For the third time in four months, Rear Admiral Ronny Jackson is at the center of a surprising report.
The first time came in January, when Jackson, the White House physician, announced that President Trump was in excellent physical and mental health, offering an endorsement so effusive that some were led to question Jackson’s judgment.
The second came in March, when President Trump fired Veterans Affairs Secretary David Shulkin and announced that he would nominate Jackson to succeed him. Though Jackson is a flag officer in the Navy, he had never run anything nearly as large and complicated as the federal government’s second-largest bureaucracy.
The third came Monday night, with a series of vague reports about “allegations” against Jackson that threatened to slow down or derail his nomination. Senators were tight-lipped about what they might mean, including an elegantly tautological comment from Jon Tester, a Montana Democrat, who said the allegations were troubling “only if true.” Since then, a few new details have emerged. CBS News and The New York Times report the allegations include a hostile work environment in the White House medical office, drinking on the job, and overprescribing medications.
These are serious allegations, but they are so far entirely unproven. Nonetheless, a confirmation hearing scheduled for Wednesday has been postponed.
Though it is not unheard of for damaging information to emerge about a nominee during the confirmation process, presidential administrations have in place a vetting process for reviewing candidates before they are nominated, to ensure that people who might have damaging items in their pasts are either not nominated or are prepared to effectively parry any questions.
In the Trump administration, this has broken down repeatedly. Jackson was reportedly not vetted in any serious way by the White House, and even if had been, the vetting process under this president has repeatedly failed, with the office that vets nominees understaffed and populated with inexperienced employees—some of whom would not pass a vetting process themselves.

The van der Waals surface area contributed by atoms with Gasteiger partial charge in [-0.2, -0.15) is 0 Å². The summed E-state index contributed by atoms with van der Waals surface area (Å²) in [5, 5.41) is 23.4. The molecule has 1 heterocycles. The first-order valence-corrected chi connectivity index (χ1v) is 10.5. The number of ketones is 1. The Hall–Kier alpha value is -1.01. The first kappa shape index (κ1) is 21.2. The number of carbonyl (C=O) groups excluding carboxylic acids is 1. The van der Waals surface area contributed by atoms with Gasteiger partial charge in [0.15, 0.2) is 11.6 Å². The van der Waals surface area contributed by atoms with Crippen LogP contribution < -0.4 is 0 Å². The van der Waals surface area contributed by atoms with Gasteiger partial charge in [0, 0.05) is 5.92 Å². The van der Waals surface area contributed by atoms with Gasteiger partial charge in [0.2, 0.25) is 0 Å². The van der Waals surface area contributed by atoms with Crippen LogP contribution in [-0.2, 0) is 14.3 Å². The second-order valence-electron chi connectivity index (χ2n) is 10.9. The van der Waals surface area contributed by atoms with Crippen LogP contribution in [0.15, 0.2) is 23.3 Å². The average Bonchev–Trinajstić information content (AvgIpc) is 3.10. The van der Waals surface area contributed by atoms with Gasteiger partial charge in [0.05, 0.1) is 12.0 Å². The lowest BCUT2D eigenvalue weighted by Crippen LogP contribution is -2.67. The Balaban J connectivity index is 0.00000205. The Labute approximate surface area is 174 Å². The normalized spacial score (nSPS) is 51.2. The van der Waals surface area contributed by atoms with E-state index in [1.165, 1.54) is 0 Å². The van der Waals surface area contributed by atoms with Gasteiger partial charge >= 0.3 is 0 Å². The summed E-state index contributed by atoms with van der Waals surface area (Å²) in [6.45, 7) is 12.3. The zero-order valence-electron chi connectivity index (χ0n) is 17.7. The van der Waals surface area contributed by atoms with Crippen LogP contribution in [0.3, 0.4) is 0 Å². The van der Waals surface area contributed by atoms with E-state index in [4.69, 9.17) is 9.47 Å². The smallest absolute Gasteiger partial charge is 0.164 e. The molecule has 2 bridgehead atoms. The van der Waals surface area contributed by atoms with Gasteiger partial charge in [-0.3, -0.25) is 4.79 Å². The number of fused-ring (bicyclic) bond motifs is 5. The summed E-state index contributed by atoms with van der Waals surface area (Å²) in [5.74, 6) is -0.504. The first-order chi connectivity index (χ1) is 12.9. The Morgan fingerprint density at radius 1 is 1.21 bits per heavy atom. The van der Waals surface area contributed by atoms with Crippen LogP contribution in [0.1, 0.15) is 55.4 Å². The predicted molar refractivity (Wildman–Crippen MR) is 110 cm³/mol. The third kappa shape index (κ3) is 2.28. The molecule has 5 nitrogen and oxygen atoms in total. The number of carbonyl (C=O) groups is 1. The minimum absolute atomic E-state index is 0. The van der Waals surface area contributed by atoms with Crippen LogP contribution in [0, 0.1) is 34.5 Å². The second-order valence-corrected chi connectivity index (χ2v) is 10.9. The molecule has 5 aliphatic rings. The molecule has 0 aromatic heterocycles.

Jackson’s nomination came about abruptly. Shulkin was under fire for ethics violations, and Trump decided to remove him suddenly, reportedly over the objections of staffers who wanted a more deliberate process. To replace him, Trump chose someone who was directly in his orbit and he knew; someone he’d seen speak effectively for him in public, in announcing the medical results; and someone who, as an active-duty military officer, was ill-positioned and -inclined to say no to the president of the United States. (This has been a favorite tactic for the president in filling other roles.)
That gave no time to review Jackson’s past. Perhaps Trump assumed that the military would not have promoted Jackson if his past were not clean as a whistle. Yet anyone with a passing familiarity with recent scandals would know that the military, like any large organization, is not immune to bad behavior and cover-ups. The sense of decorum, order, and camaraderie may in fact produce a tendency to sweep issues out of sight.
If the White House didn’t do its prep work ahead of the Jackson announcement, it hasn’t caught up since then, either. The Washington Post reports:
The administration has not put its full weight behind his nomination, according to people familiar with the matter, appointing mid-level aides to oversee Jackson’s briefing by VA experts and sending a junior media aide from the White House to help him make the rounds on Capitol Hill. With the recent departure of Darin Selnick, the White House’s most seasoned expert on veterans’ issues, Trump has few aides with deep knowledge of how the agency works.